Telling a story – crossing channels.

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Simplicity

Despite the title, this is not quite a story about adventures on the water or tales of a mariner’s exploits. That’s another post altogether. And, despite my weakness for puns, I’ll stop myself from pouring out any watery plays on words.

Telling a story – crossing channels_image  
‘Cross channel’ is the pretty established idea that customers want their experience with brands to be as seamless as possible, across all touch-points. Whether it’s in a face-to-face sales meeting, on the phone to a call centre, across social media or on a website, customers expect to receive a consistent experience. People don’t want to be treated in different ways as they interact with the different faces of a brand.
For larger organisations, ensuring a consistent customer experience can be quite a challenge. A brand might have teams operating in different locations, with their own goals and objectives. One team might manage social media, another the website; a regional team may be focused on their specific markets, and targets and marketing teams may have another idea altogether about how to go about building engagement with audiences.
Having a clear value proposition and branding (and all that this entails) has traditionally been seen as the most important way to develop a unique, coherent company “voice”. However, when this message and brand identity is ‘deployed’ from the top-down and the centre-out, it’s easy for it to become distilled and fragmented.
So what can be done to help smooth out customer experiences?
That’s where the power of storytelling comes in. When an organisation is on the receiving-end of new strategies, a brand vision, or even new ways of working and selling, it’s essential that all these messages have meaning. Stories that we can relate to and connect with will influence us far more deeply than creative slogans and clever visuals alone. ‘Putting Customers First’ or ‘Striving to Work Better Together’ all sound very good, but they can mean different things to different people. A well-told story, on the other hand, with a context people can relate to, does a much better job at conveying an organisation’s message.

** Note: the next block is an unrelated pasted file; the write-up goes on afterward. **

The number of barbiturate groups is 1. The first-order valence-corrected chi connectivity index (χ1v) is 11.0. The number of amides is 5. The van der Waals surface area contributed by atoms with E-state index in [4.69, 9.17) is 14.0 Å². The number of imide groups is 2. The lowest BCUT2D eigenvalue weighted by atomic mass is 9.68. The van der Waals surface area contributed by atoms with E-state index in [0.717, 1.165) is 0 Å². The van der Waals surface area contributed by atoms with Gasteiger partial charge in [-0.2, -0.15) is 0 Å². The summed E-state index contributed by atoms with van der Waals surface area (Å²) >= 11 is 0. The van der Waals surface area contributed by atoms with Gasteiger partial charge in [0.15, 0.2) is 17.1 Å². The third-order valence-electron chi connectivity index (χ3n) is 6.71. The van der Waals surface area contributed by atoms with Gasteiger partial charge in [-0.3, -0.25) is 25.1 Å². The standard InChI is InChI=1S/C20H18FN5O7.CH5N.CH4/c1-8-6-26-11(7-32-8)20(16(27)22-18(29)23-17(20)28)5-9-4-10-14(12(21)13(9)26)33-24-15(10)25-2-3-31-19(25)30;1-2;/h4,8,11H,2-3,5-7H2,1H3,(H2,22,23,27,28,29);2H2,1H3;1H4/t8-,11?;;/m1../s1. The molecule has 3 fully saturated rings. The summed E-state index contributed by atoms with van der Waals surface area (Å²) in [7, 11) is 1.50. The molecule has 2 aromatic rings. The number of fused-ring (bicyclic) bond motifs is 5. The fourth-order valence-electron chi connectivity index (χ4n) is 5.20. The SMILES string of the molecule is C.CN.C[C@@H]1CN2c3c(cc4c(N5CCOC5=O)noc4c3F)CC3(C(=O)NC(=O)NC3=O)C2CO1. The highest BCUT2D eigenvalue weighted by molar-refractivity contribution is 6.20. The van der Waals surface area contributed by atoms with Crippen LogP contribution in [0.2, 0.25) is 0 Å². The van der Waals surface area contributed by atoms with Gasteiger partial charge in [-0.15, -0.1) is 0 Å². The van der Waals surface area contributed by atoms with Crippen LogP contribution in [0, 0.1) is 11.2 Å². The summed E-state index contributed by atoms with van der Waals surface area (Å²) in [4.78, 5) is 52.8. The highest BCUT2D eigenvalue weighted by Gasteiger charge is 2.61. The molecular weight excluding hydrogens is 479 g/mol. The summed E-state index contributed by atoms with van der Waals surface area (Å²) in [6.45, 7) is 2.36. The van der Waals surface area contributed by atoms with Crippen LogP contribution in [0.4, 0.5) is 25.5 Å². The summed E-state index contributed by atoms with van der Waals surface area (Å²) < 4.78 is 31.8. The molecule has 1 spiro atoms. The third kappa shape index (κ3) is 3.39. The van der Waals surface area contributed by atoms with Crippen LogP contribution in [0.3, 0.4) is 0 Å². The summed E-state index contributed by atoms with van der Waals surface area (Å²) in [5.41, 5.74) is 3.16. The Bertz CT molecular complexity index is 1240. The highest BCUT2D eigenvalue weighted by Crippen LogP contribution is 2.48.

Today’s audiences are far more discerning than ever. We curate our own digital content and are acutely aware when we are being spoken to by a corporation. The stories we tell must be authentic. Real stories told from within an organisation, handled in a creative, fun manner, can go a long way to bring about clarity and a common understanding.
Working with teams throughout an organisation to identify and create these stories not only delivers great content, but can also be an invaluable teambuilding experience.
The challenge, then, is to shape this content into well-thought out campaigns that bring these stories to life!
 Por Alexei Kidel

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